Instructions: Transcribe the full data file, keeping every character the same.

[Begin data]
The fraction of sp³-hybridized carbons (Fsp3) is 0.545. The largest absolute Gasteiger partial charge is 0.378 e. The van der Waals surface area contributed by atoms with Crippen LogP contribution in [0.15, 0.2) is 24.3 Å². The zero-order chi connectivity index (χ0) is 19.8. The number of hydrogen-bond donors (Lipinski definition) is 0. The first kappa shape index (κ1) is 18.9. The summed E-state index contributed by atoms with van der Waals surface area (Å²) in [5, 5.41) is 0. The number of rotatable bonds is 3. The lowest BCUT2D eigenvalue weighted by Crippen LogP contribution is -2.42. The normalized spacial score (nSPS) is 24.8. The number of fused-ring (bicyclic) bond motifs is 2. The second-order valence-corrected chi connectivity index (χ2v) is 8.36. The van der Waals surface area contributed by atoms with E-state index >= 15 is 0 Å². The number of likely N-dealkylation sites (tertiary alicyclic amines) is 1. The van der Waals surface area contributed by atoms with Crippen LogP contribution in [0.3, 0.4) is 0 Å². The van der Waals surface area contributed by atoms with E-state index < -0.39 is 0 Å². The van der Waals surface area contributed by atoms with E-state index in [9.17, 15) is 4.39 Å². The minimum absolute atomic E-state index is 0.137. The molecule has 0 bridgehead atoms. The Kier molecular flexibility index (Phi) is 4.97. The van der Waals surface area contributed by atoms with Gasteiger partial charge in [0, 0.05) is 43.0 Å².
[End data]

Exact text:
The fraction of sp³-hybridized carbons (Fsp3) is 0.545. The largest absolute Gasteiger partial charge is 0.378 e. The van der Waals surface area contributed by atoms with Crippen LogP contribution in [0.15, 0.2) is 24.3 Å². The zero-order chi connectivity index (χ0) is 19.8. The number of hydrogen-bond donors (Lipinski definition) is 0. The first kappa shape index (κ1) is 18.9. The summed E-state index contributed by atoms with van der Waals surface area (Å²) in [5, 5.41) is 0. The number of rotatable bonds is 3. The lowest BCUT2D eigenvalue weighted by Crippen LogP contribution is -2.42. The normalized spacial score (nSPS) is 24.8. The number of fused-ring (bicyclic) bond motifs is 2. The second-order valence-corrected chi connectivity index (χ2v) is 8.36. The van der Waals surface area contributed by atoms with E-state index >= 15 is 0 Å². The number of likely N-dealkylation sites (tertiary alicyclic amines) is 1. The van der Waals surface area contributed by atoms with Crippen LogP contribution in [0.3, 0.4) is 0 Å². The van der Waals surface area contributed by atoms with E-state index < -0.39 is 0 Å². The van der Waals surface area contributed by atoms with E-state index in [9.17, 15) is 4.39 Å². The minimum absolute atomic E-state index is 0.137. The molecule has 0 bridgehead atoms. The Kier molecular flexibility index (Phi) is 4.97. The van der Waals surface area contributed by atoms with Gasteiger partial charge in [0, 0.05) is 43.0 Å².